AP, LL and oblique projections (depending on the anatomical site being investigated)
1. Hypoplasia of capitellum and radial head; hypoplasia of the lateral aspect of distal humerus; increased carrying angle of elbow; hypoplastic/ absent patellas; hypoplasia of the lateral portions of the distal femoral epiphyses (nail-patella syndrome)
2. In infancy, delayed bone age; cortical thickening of the tubular bones, with moderate bone sclerosis; in childhood, retarded and irregular epi-physeal ossification (epiphyseal dysgenesis); irregular mineralization of metaphyses (hypothy-roidism)
3. In infancy, delayed bone age with absent ossification of the knee epiphyses and pubic bones; in childhood, severely retarded ossification of femoral heads and necks; varying degrees of epi-physeal and metaphyseal abnormalities (spondyloepiphyseal dysplasia congenita)
5. Irregular, late-appearing proximal femoral epi-physes; in childhood, large and deformed epiphy-ses; short and broad femoral necks; broad meta-physes; short tubular bones (Kniest dysplasia)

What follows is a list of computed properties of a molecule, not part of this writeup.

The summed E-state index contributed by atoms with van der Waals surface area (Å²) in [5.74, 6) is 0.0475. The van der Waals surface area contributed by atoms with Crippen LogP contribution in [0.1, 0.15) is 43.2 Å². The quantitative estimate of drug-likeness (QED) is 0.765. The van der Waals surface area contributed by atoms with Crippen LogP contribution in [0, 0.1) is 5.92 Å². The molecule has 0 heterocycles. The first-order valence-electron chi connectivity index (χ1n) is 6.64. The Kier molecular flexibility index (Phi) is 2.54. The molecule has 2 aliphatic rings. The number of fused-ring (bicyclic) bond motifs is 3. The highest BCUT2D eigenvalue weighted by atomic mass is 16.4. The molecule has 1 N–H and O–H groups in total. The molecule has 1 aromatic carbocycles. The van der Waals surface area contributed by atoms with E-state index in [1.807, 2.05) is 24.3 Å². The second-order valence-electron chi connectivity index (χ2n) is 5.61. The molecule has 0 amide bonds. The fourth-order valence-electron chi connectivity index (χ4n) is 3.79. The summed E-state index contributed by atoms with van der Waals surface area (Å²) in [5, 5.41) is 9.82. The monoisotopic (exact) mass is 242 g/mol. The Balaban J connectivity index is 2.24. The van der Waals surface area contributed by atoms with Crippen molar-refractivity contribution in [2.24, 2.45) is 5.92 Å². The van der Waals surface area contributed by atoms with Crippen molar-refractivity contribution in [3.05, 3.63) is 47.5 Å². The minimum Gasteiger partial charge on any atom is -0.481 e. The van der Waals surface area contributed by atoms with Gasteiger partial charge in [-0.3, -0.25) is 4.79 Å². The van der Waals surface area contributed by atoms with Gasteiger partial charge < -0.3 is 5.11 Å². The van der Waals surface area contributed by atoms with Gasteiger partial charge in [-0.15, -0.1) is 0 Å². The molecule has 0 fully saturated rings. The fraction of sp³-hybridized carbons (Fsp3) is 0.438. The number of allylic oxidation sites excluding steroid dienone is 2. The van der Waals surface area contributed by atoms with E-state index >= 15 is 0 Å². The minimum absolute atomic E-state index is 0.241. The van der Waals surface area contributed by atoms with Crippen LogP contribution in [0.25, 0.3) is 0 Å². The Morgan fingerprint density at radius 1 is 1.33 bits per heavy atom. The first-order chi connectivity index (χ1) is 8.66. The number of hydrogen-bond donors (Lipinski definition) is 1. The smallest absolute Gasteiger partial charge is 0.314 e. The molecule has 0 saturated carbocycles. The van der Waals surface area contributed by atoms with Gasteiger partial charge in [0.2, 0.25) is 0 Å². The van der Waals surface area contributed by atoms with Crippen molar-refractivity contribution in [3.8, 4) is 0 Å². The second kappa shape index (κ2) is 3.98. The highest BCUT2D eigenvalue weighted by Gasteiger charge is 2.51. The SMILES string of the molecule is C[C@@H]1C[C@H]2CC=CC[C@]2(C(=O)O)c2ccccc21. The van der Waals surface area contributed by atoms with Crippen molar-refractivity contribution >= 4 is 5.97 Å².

6. In childhood, mild epiphyseal dysplasia most prominent at proximal femurs and distal tibias; asymmetrical hypoplasia of distal tibial epiphysis with external slanting of the talar dome; in adulthood, secondary degenerative arthropathy (Stickler syndrome)
7. Deficient ossification of the lateral portions of proximal tibial epiphysis and metaphysis; downward slanting of the lateral end of proximal tibias; knock-knee deformity (chondroectodermal dys-plasia)
8. Coarse trabecular pattern ('flocky' ossification) of the bone structure of metaphyses and epiphyses; severe epiphyseal deformation (parastremmatic dwarfism)
9. Late-appearing, small, irregular femoral heads; mild irregularities of proximal femoral metaphy-ses; spontaneous resolution of the abnormalities, with formation of normal femoral heads (Meyer dysplasia)
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